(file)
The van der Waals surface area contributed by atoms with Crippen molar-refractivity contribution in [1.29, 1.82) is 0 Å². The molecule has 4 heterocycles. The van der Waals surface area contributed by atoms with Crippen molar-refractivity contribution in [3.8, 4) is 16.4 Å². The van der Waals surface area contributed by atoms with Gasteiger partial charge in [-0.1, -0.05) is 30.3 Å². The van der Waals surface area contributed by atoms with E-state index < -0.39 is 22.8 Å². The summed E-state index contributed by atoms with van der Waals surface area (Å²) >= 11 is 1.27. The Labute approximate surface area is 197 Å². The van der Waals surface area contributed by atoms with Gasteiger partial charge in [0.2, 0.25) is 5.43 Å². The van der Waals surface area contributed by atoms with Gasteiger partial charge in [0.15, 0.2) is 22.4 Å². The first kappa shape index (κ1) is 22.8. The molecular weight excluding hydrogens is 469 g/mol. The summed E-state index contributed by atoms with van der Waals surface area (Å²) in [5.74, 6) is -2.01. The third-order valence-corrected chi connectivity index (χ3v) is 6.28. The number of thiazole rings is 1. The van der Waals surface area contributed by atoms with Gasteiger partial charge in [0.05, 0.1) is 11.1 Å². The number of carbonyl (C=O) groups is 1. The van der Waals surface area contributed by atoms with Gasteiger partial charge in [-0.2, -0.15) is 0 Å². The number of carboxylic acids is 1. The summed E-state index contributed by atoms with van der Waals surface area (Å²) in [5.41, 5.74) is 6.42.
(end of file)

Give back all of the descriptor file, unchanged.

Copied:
The van der Waals surface area contributed by atoms with Crippen molar-refractivity contribution in [1.29, 1.82) is 0 Å². The molecule has 4 heterocycles. The van der Waals surface area contributed by atoms with Crippen molar-refractivity contribution in [3.8, 4) is 16.4 Å². The van der Waals surface area contributed by atoms with Gasteiger partial charge in [-0.1, -0.05) is 30.3 Å². The van der Waals surface area contributed by atoms with E-state index < -0.39 is 22.8 Å². The summed E-state index contributed by atoms with van der Waals surface area (Å²) >= 11 is 1.27. The Labute approximate surface area is 197 Å². The van der Waals surface area contributed by atoms with Gasteiger partial charge in [0.2, 0.25) is 5.43 Å². The van der Waals surface area contributed by atoms with Gasteiger partial charge in [0.15, 0.2) is 22.4 Å². The first kappa shape index (κ1) is 22.8. The molecular weight excluding hydrogens is 469 g/mol. The summed E-state index contributed by atoms with van der Waals surface area (Å²) in [5.74, 6) is -2.01. The third-order valence-corrected chi connectivity index (χ3v) is 6.28. The number of thiazole rings is 1. The van der Waals surface area contributed by atoms with Gasteiger partial charge in [0.05, 0.1) is 11.1 Å². The number of carbonyl (C=O) groups is 1. The van der Waals surface area contributed by atoms with Gasteiger partial charge in [-0.2, -0.15) is 0 Å². The number of carboxylic acids is 1. The summed E-state index contributed by atoms with van der Waals surface area (Å²) in [5.41, 5.74) is 6.42.